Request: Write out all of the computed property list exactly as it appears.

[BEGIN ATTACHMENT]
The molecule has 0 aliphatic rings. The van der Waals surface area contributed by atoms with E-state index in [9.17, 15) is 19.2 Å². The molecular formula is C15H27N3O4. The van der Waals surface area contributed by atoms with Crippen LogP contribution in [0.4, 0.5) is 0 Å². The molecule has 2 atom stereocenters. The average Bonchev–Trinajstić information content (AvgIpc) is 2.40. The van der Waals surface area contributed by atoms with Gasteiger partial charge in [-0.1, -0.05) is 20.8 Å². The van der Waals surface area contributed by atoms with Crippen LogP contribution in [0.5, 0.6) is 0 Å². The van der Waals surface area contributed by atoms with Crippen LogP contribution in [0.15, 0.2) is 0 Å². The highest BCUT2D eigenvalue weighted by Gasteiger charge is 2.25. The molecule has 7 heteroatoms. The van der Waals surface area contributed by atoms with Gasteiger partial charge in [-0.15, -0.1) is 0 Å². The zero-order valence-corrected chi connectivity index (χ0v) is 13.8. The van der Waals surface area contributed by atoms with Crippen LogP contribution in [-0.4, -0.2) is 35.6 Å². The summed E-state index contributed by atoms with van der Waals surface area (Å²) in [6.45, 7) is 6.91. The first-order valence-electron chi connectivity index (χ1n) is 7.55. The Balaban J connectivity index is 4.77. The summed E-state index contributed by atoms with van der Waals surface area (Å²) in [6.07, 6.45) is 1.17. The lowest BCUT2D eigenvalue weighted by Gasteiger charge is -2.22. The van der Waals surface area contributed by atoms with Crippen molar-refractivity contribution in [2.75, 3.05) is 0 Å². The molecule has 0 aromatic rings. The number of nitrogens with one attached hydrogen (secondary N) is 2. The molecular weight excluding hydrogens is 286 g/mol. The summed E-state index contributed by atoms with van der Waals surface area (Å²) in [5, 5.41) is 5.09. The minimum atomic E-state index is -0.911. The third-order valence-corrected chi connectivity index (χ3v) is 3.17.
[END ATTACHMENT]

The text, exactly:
The molecule has 0 aliphatic rings. The van der Waals surface area contributed by atoms with E-state index in [9.17, 15) is 19.2 Å². The molecular formula is C15H27N3O4. The van der Waals surface area contributed by atoms with Crippen LogP contribution in [0.4, 0.5) is 0 Å². The molecule has 2 atom stereocenters. The average Bonchev–Trinajstić information content (AvgIpc) is 2.40. The van der Waals surface area contributed by atoms with Gasteiger partial charge in [-0.1, -0.05) is 20.8 Å². The van der Waals surface area contributed by atoms with Crippen LogP contribution in [0.5, 0.6) is 0 Å². The van der Waals surface area contributed by atoms with Crippen LogP contribution in [0.15, 0.2) is 0 Å². The highest BCUT2D eigenvalue weighted by Gasteiger charge is 2.25. The molecule has 7 heteroatoms. The van der Waals surface area contributed by atoms with Gasteiger partial charge in [-0.15, -0.1) is 0 Å². The zero-order valence-corrected chi connectivity index (χ0v) is 13.8. The van der Waals surface area contributed by atoms with Crippen LogP contribution in [-0.4, -0.2) is 35.6 Å². The summed E-state index contributed by atoms with van der Waals surface area (Å²) in [6.45, 7) is 6.91. The first-order valence-electron chi connectivity index (χ1n) is 7.55. The Balaban J connectivity index is 4.77. The summed E-state index contributed by atoms with van der Waals surface area (Å²) in [6.07, 6.45) is 1.17. The lowest BCUT2D eigenvalue weighted by Gasteiger charge is -2.22. The van der Waals surface area contributed by atoms with Crippen molar-refractivity contribution in [2.75, 3.05) is 0 Å². The molecule has 0 aromatic rings. The number of nitrogens with one attached hydrogen (secondary N) is 2. The molecular weight excluding hydrogens is 286 g/mol. The summed E-state index contributed by atoms with van der Waals surface area (Å²) in [5, 5.41) is 5.09. The minimum atomic E-state index is -0.911. The third-order valence-corrected chi connectivity index (χ3v) is 3.17.